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Six Sigma Principle Two: Reduce Variation
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When Your Business Efficiency Project Fails

Risk is an unavoidable part of every new business strategy project, whether the end goal is increased efficiency, savings, or even if you’re setting out to find out what is inefficient. It’s how you handle the twists and turns that ultimately determine if your project is a success, a wash, or an experience everyone wishes they could forget.

Re-align when necessary

So, things aren’t going quite as you expected. Changes you thought would bring joy to team members are actually causing them to pull their hair out. The savings you expected to realize didn’t materialize, or were eaten up (or exceeded) by some unexpected costs. Training really took two weeks instead of two hours, and quality control measures tanked during that time.

All is not lost! You should continue to hang in there, but you should not hang on to the same project plan. Go back to the drawing board with the new information you’ve gained from your execution so far and rework the sections of your plan that are no longer true or relevant. One of the real benefits of a well-written plan is that you rarely have to start it over from scratch when you make adjustments.

Realignments don’t have to be due to poor results. Sometimes in the course of adopting one solution, you hear of an even better one (or a better one is just hitting the market). This is a good reason to change course, too.

Reset your milestones

Many projects involve doing new work and acquiring new skills in the process. Even a project with deliverables you’ve produced 100 times can fall behind for a myriad of reasons, ranging from a flu epidemic on a factory floor to a shipyard strike that delays materials.

Instinct would usually have you perform simple addition on the whole schedule. If you’re seven days behind on step three, simply add seven days to each subsequent deliverable. Unfortunately, it’s usually not that simple. If what you didn’t know costs a week up front, odds are it will eat additional time going forward.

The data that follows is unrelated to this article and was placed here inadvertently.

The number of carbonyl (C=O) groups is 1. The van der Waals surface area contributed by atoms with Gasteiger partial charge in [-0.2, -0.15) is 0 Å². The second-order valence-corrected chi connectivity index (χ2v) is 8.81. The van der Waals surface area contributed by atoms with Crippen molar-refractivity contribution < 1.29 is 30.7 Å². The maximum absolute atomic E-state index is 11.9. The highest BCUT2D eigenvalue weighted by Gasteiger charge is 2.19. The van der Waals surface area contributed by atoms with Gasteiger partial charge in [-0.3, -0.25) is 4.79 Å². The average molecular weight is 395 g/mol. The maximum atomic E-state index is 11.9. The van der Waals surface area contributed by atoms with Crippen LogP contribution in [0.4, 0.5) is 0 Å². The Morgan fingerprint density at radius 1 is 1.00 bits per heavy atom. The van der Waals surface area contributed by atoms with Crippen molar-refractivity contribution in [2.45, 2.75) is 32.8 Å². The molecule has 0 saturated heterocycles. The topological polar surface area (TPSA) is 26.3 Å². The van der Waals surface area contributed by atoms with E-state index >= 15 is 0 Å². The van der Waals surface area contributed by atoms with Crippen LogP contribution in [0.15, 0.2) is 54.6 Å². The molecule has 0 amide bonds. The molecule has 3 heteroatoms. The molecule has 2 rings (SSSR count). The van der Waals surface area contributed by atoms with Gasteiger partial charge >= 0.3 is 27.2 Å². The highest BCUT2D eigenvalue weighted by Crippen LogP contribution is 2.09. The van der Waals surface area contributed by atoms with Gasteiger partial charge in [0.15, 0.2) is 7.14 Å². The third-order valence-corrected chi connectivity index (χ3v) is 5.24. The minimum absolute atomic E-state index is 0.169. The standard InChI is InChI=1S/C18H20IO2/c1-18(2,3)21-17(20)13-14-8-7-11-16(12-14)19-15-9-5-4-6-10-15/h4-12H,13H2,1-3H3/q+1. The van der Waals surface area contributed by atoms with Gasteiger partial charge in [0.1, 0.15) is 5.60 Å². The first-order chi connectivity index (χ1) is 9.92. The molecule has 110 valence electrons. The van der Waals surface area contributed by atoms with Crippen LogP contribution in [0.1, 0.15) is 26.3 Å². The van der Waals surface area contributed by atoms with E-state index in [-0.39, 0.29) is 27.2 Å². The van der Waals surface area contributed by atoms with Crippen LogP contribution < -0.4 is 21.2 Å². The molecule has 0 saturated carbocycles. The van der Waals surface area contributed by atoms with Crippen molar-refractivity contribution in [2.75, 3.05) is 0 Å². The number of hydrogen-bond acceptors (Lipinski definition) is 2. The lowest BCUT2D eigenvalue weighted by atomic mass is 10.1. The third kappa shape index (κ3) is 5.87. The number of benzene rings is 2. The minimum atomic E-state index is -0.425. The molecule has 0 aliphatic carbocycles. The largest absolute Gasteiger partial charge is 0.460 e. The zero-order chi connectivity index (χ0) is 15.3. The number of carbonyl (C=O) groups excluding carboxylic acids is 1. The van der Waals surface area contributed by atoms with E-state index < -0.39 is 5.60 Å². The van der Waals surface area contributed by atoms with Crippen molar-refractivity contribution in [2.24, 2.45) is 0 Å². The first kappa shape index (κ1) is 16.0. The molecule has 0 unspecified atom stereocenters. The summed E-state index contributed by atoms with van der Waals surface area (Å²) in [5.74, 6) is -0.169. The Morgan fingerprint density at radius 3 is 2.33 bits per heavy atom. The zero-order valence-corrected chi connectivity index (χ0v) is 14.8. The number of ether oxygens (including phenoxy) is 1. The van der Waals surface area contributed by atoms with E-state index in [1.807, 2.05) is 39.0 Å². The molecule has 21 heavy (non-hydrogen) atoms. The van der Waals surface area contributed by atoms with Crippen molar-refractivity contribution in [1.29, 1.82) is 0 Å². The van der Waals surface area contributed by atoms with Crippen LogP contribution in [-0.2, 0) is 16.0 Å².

Knowing what you know now, sit down with the project team and re-evaluate your milestones. There’s no need to get scared and shift your due dates to an impossible-to-miss day next year — aggressive deadlines can be both motivational and sometimes necessary — but you also need to be realistic in light of your existing delays.

Know when to quit the project

In a successful project, you can stop executing after you reach your stated goal (unless some or all of the processes you introduced are intended to continue indefinitely). In a less-successful project, the finish line is not as clear.

Some indicators that it’s time to wrap up a project, regardless of current results, include the following:

  • A team drained of morale: Beating a dead horse or a demoralized team never did much good.

  • Lack of a clear solution: Resist the urge to forge ahead if your current situation or goal is no longer applicable but you don’t have a replacement. You can never arrive if you don’t have a destination.

  • No (or negative) results after exerting real effort: If your planned solution clearly isn’t working to achieve your objective, it’s time to try something else.

  • You run out of resources: Although there are exceptions to this, namely if your project’s performing very well, generally borrowing to get out of debt (by begging for more resources for an ill-fated project) doesn’t work.

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